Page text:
- Peter ŠkerlIllustrator–Slovenia
Click for larger view
View full resolution
Peter Škerl (born in 1973) is one of the most remarkable representatives of the Slovenian younger generation of illustrators, with an oeuvre that is already very impressive. He graduated in Illustration and Visual Communications Design at the Academy of Fine Arts, University of Ljubljana, Slovenia. His artistic expression soon focused on illustration for children; he has illustrated about forty children's books (fiction and non-fiction) and many articles in Slovenian children's magazines.
Peter Škerl is an old-school master, absolutely dedicated to the task that he determines for himself. His illustrations for Marshlanders by Barbara Simoniti have become a milestone in Slovenian illustration—particularly in terms of execution. His painting methods are extremely complex. Each phase of painting is executed meticulously, down to the last detail. Each character is a separate "model" with unambiguous character traits and a clear role that they play throughout the story. Character traits are supported by body language, as are the interpersonal dynamics between story protagonists. Scenery is detailed, as well as unusual, dramatic, and made extremely convincing, even spectacular, by Škerl's skillful use of light and shadow. In final illustrations, the heroes, events, and settings come together in powerful compositions, both in terms of image and in terms of narrative. It is obvious that Škerl enjoys these "scene plays": everything is always complex, but most importantly, everything betrays Škerl's knowledge of "play mechanics," as he had spent years as a member of an amateur theater company. All Škerl's books unfold with deliberate rhythm and mood changes. The same goes for the colors he uses. These are not colors "straight out of the tube" but rather meticulous studies of emotions guided by the story.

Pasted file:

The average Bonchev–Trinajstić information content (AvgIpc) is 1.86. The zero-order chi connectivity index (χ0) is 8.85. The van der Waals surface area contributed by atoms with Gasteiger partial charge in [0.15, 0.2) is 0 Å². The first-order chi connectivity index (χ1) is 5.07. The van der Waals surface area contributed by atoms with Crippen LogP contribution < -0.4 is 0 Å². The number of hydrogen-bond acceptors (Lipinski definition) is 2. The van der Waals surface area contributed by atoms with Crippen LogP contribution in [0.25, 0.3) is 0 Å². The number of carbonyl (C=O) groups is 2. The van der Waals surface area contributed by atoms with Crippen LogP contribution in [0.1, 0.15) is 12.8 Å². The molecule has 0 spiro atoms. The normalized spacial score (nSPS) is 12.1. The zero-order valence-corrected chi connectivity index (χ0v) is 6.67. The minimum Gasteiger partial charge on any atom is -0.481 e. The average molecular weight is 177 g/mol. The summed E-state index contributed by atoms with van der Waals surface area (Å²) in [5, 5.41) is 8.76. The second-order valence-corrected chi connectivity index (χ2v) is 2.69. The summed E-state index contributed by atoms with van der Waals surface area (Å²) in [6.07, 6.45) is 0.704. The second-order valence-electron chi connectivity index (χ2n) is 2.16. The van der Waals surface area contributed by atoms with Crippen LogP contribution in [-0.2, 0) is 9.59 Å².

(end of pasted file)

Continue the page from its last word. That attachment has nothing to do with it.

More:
However, while everything is designed, composed, and thoroughly directed, the images turn out effortless, and our experience of the illustrations does not reflect their construction. Everything is soft and light, coincidental and natural, and last but not least, emotional. What makes his works magical is invisible to the rational mind—he uses this je ne sais quoi masterfully, and we recognize it in Škerl's works as the powerful, original, personal mark that we call his style. [End Page 61]